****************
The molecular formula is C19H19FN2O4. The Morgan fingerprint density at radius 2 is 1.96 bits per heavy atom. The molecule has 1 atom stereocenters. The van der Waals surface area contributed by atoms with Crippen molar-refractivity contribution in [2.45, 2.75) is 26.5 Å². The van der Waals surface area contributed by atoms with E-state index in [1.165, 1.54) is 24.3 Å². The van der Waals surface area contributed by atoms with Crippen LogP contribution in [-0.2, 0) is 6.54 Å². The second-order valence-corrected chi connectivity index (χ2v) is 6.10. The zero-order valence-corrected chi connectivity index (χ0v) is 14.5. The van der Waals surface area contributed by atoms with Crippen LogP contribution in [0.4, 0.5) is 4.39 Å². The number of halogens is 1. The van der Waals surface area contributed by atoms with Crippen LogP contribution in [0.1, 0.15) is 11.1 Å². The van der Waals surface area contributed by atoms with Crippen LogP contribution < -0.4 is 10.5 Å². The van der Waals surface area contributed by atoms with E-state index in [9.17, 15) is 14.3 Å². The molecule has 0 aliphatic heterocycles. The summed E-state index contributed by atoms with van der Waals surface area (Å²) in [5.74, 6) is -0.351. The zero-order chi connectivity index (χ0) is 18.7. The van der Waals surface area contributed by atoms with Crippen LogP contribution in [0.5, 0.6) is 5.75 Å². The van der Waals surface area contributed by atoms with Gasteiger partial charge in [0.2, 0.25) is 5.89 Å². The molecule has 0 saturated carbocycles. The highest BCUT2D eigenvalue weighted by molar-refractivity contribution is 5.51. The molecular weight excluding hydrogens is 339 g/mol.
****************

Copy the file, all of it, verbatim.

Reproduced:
The molecular formula is C19H19FN2O4. The Morgan fingerprint density at radius 2 is 1.96 bits per heavy atom. The molecule has 1 atom stereocenters. The van der Waals surface area contributed by atoms with Crippen molar-refractivity contribution in [2.45, 2.75) is 26.5 Å². The van der Waals surface area contributed by atoms with E-state index in [1.165, 1.54) is 24.3 Å². The van der Waals surface area contributed by atoms with Crippen LogP contribution in [-0.2, 0) is 6.54 Å². The second-order valence-corrected chi connectivity index (χ2v) is 6.10. The zero-order valence-corrected chi connectivity index (χ0v) is 14.5. The van der Waals surface area contributed by atoms with Crippen LogP contribution in [0.4, 0.5) is 4.39 Å². The number of halogens is 1. The van der Waals surface area contributed by atoms with Crippen LogP contribution in [0.1, 0.15) is 11.1 Å². The van der Waals surface area contributed by atoms with Crippen LogP contribution < -0.4 is 10.5 Å². The van der Waals surface area contributed by atoms with E-state index in [9.17, 15) is 14.3 Å². The molecule has 0 aliphatic heterocycles. The summed E-state index contributed by atoms with van der Waals surface area (Å²) in [5.74, 6) is -0.351. The zero-order chi connectivity index (χ0) is 18.7. The van der Waals surface area contributed by atoms with Crippen LogP contribution in [0.5, 0.6) is 5.75 Å². The van der Waals surface area contributed by atoms with Gasteiger partial charge in [0.2, 0.25) is 5.89 Å². The molecule has 0 saturated carbocycles. The highest BCUT2D eigenvalue weighted by molar-refractivity contribution is 5.51. The molecular weight excluding hydrogens is 339 g/mol.